Could Your Child Have Sleep Apnea?

It is estimated that one in every four children suffer from sleep apnea, many of which are between the ages of 2 to 8 years old. Sleep apnea affects millions of Americans each year and can be a condition that gets worse over time. But, when your child has sleep apnea, it can be a cause for concern for many parents. The first step is better understanding what sleep apnea is, getting a proper diagnosis, and then seeking out an appropriate treatment.

What is Sleep Apnea?

Obstructive sleep apnea is a sleeping disorder where breathing is repeatedly interrupted during sleep. While sleeping, the breathing is paused briefly for at least ten seconds. This occurs when the muscles in the back of the throat do not function properly to keep the airway open. This can be extremely disruptive to the sleeping cycle and even lower blood oxygen levels.

What are the Symptoms of Obstructive Sleep Apnea in Children?

If you are not around your child while he or she is sleeping, it may be difficult to know whether or not your child is suffering from sleep apnea. One sign that you may wish to monitor your child’s sleep is if you find that your child is unusually irritable or tired throughout the day, or struggling to concentrate or stay focused at school. This can be a sign of sleep deprivation throughout the night.

While sleeping, the most obvious sign of sleep apnea is loud snoring during most nights and snoring that is interrupted by repeated pauses with either gasping or snorting noises, even followed by disruption of sleep. Some children with sleep apnea even experience bed-wetting.

What Causes Sleep Apnea in Children

A common cause of sleep apnea among children is the narrowing of the airway. This can be the result of enlarged tonsils or adenoids. Additionally, studies have also shown that overweight and obese children are at risk of sleep apnea due to fat deposits that are around the airway in the neck and throat region.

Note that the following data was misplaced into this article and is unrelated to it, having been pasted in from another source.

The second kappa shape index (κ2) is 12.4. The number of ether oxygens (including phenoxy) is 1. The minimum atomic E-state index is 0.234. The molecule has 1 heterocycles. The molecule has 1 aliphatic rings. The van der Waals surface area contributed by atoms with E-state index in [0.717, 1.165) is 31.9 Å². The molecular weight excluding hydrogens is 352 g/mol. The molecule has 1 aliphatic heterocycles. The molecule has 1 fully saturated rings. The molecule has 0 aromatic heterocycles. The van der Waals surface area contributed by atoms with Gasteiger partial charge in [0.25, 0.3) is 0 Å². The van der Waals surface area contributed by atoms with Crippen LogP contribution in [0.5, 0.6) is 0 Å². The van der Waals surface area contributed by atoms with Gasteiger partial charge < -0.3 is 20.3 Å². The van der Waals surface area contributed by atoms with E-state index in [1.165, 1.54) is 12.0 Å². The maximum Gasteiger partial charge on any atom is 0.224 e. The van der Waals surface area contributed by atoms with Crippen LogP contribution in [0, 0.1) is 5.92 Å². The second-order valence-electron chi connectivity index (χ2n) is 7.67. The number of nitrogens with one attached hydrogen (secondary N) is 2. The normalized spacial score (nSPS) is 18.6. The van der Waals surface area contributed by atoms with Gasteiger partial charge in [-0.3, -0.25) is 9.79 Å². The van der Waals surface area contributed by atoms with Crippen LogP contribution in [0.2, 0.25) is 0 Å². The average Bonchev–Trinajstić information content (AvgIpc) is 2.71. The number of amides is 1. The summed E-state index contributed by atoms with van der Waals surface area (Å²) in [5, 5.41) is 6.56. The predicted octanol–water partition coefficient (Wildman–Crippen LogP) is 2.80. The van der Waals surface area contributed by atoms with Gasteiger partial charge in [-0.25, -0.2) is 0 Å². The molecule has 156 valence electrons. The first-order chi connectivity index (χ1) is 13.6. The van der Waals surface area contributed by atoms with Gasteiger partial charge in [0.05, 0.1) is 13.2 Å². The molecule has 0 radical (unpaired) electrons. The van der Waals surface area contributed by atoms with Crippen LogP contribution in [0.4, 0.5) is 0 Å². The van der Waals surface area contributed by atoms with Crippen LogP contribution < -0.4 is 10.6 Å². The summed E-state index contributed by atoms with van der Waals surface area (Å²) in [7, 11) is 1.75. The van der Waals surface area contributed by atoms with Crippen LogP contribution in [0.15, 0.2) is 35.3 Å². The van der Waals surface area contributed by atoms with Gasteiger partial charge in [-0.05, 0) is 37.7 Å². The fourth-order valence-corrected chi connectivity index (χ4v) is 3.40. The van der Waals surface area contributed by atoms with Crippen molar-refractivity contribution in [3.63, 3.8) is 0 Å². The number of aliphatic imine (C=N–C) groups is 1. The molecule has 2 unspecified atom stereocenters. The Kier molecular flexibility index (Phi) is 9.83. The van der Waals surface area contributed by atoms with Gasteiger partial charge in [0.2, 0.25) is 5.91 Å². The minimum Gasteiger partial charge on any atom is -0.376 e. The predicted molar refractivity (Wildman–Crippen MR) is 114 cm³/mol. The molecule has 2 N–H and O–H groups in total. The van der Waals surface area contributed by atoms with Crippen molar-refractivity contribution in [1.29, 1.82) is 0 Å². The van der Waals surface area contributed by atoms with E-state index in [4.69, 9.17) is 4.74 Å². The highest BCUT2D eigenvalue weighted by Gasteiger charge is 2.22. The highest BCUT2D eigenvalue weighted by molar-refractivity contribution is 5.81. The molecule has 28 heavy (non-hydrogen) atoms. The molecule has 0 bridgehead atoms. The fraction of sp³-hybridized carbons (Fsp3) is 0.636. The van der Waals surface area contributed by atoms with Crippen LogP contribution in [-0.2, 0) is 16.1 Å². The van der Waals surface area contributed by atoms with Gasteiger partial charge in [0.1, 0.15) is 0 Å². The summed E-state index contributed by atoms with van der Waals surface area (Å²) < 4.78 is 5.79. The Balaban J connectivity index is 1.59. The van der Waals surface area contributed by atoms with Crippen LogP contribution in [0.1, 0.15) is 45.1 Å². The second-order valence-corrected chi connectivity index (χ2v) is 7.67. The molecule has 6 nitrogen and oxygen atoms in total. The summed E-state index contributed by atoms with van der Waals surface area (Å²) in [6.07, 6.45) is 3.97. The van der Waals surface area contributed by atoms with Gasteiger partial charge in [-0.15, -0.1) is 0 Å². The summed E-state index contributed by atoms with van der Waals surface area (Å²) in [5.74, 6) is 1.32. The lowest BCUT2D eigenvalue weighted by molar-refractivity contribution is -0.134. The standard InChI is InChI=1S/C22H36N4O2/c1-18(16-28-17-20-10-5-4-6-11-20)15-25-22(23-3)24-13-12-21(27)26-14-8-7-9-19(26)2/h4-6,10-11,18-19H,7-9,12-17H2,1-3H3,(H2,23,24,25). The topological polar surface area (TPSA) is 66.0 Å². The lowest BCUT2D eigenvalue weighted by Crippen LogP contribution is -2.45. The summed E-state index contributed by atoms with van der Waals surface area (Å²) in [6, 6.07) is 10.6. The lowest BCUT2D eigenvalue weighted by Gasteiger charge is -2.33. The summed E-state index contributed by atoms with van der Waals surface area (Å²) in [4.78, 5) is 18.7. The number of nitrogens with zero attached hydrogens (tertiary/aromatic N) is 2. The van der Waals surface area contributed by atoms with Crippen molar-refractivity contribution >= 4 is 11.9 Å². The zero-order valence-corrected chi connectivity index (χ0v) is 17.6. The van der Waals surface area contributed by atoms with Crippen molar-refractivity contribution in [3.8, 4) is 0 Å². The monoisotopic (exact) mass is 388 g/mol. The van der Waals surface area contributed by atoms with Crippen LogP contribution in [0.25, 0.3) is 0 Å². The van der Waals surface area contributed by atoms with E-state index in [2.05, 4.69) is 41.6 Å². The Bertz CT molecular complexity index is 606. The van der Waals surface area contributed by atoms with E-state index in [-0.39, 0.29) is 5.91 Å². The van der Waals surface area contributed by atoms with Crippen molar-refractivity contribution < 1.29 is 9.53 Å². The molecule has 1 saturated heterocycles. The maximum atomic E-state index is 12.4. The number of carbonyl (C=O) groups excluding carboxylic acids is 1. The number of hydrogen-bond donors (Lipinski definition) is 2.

Sleep Apnea Treatment Options

If your child is experiencing the symptoms above, it is important to seek medical attention to discuss potential sleep apnea treatment options. Leaving sleep apnea untreated, a child may begin to experience a number of social and physical effects of not getting enough sleep or the proper oxygen in the blood while sleeping.

One option of pediatric sleep apnea treatment is an oral device that is customized to fit your child’s mouth and help your child breathe at night. Another device that is commonly used to treat sleep apnea is what is called a CPAP machine. A CPAP machine, also known as a continuous positive airway pressure machine, gently blows pressurized air through the airway. It prevents the throat from collapsing, the underlying cause of sleep apnea. There are CPAP machines made for children that are easy-to-use and compact.

There are also two surgical options, tonsillectomies (removal of the tonsils) or adenoidectomies (removal of adenoids). If it is believed that enlarged tonsils or adenoids are the cause of sleep apnea in your child, you may elect for surgery to remove these to help treat sleep apnea. Of course, surgery always comes with the risks that come with any surgical procedure, so other conservative options for sleep apnea should be considered or tried prior to electing surgery. Your doctor can and should be able to provide you the best suggested course of treatment for your child.

Sleep Doctor in New York City

Sleep apnea does not have to negatively impact the livelihood or quality of life your child (or you) have. There is help. Contact the sleeping experts at Sleep MD NYC today at 212-661-7077 or send us a message online. The go-to sleep doctor in New York City, including Brooklyn, Queens, Manhattan, Staten Islands and the surrounding communities, the medical professionals at Sleep MD NYC have been helping children with sleep apnea and other sleeping disorders and are here to help! Contact us today to schedule a consultation.

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